DIGITAL vs. FILM (Round 2)

Discussion in 'Digital Photography' started by Annika1980, Nov 22, 2003.

  1. Annika1980

    andrew29 Guest

    Oh, it is. But how much of the additional microscope detail was in
    the original scene? AFAICS almost all of it is artefacts, not data.

    andrew29, Nov 24, 2003
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  2. Annika1980

    Tom J. Guest

    Sigh, film vs digital again. Look, this is really simple. Borrow a digital
    SLR and take some shots. Use a film SLR and take some shots. Print them to
    11x14 and choose the format that produced the photos you like best. Digital,
    film its a matter of personal preference.
    Tom J., Nov 24, 2003
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  3. Annika1980

    Annika1980 Guest

    From: "Tom J."
    Then sell the film camera.
    Annika1980, Nov 24, 2003
  4. Alternative 1

    Alternative 2

    Then sell the digital camera, and use the money to cover part of the
    price of a very good scanner of the Nikon 8000, or Minolta something

    At the end of the day, even 11MB (which, I understand, is the highest
    MB for a digital slr now) cannot compare with 50MB or more than 100MB
    (in 14/16 bit mode for the scanner), and this is an objective fact of

    nobody nowhere, Nov 24, 2003
  5. Annika1980

    Don Coon Guest

    Yuk! Having gone that time-consuming route and dealt with the dust and dirt,
    I wouldn't wish it on anybody but my worst enemy. A 6MP canon may not beat
    high quality film, but it's so close that it isn't worth the hassle. BTW,
    IMHO : )
    Don Coon, Nov 24, 2003
  6. Annika1980

    Mark Johnson Guest

    Mark Johnson, Nov 24, 2003
  7. Annika1980

    Annika1980 Guest

    From: nobody nowhere
    You are confusing MB with MP.

    Neither more Megabytes nor more megapixels will guarantee a better picture.
    I can double the size of any photo and get a much bigger file size with many
    more megapixels, but I won't have any more real data than was in the original.

    Similarly, a higher-res scanner like the Minolta 5400 will give much bigger
    files than my digital cammy. The question is whether it is actually capturing
    that much more detail or whether the extra pixels are comprised mainly of

    Stay tuned.

    -Annika ----> waitin on the UPS man
    Annika1980, Nov 24, 2003
  8. Annika1980

    Ron Hunter Guest

    And WHERE is the law saying one much choose one or the other? Many
    professionals, and many amateurs happily use both, each for its best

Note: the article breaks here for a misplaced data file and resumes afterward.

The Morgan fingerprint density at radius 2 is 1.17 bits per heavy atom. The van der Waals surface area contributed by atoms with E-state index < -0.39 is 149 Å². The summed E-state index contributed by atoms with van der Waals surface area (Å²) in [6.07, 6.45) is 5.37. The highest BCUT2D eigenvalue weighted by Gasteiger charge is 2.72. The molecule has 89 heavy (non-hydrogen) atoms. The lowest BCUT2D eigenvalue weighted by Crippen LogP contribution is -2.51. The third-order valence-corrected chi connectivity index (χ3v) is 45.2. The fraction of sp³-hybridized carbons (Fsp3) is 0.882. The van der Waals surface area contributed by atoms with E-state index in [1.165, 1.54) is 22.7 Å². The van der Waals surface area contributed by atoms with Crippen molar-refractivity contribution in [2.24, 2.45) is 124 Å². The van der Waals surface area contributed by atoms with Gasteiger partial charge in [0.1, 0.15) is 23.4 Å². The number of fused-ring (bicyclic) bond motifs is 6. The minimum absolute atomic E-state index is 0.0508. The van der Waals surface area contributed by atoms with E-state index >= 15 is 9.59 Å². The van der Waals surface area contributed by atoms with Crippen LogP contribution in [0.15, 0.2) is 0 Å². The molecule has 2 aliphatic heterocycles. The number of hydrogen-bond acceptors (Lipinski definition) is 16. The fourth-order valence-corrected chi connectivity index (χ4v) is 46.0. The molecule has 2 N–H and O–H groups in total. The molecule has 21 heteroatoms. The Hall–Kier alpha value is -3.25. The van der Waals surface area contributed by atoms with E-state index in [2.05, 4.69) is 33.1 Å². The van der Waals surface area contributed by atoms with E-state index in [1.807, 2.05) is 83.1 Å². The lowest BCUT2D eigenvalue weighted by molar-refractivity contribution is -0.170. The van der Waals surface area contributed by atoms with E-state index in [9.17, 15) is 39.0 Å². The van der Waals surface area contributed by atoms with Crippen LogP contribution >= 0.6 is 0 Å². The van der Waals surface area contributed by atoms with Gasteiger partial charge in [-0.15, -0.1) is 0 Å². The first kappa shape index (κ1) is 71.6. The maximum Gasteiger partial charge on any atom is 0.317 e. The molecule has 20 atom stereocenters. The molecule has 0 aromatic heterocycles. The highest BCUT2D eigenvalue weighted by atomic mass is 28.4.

features, as needed. Film will be around for a long time to come. Some
    people still expose silver halide plates!
    Ron Hunter, Nov 24, 2003
  9. First off the whole idea of Film v Digital is a non sequitur. Film and
    Digital are different mediums. Its like comparing colour with B&W. Different
    look, different feel, different purpose.

    Its simply not worth comparing at all.

    In terms of costs, if you develop your own films the costs is very, very
    cheap. My calculations are around $4.00 a roll (USD) including the film. When
    you factor in the price of the CHEAPEST digital camera against a similiar film
    camera, you would have to shoot about 300 rolls of film before breaking even.

    But again, its really not worth comparing. They are different mediums and
    one shouldn't get wrapped up in the digital v film nonsense.

    Justin F. Knotzke, Nov 24, 2003
  10. Annika1980

    Ron Hunter Guest

    I don't know about you, but one of the facts of MY life is that I don't
    want to spend sizeable parts of it waiting on a scan of a piece of film
    in order to produce an image I can't tell from the one out of the
    digital camera. In fact, I expect not 1 person in 100 could tell the
    difference between a scan of a 35 mm film and the same shot taken with a
    6 mp camera, assuming both had a good lens.
    It's rather like spending thousands on stereo equipment when you can't
    hear above 3500 hz, or below 200hz. Why spend money to entertain the
    dog. He probably doesn't like rap music anyway.
    Ron Hunter, Nov 24, 2003
  11. wrote in
    Well, I played around with upressing the scans. Upressing the image 200%
    does narrow the gap alot, but I still think there is more data captured by
    the film than by the 4000 spi scan. I do agree that the 4000 dpi scan
    captured >>almost<< all the information.

    The main point, though, was to see how the digital image compares to the
    film images.
    Tony Whitaker, Nov 25, 2003
  12. Maybe in your dream life, but in real world tests, no one has been able to
    get even close to the 1Ds with 4000 dpi scanned 35mm film. All the
    comparisons show 35mm being not even close. 35mm slightly edges out 6MP
    dSLRs. Slightly. If you work really hard at it.

    Film/scanner fans who think their 100MB files are worth 9 times the 11MP
    files from the 1Ds have their heads up a warm dark place. I've never seen a
    raw high-res scan that's anywhere near DSLR quality _on a pixel-for-pixel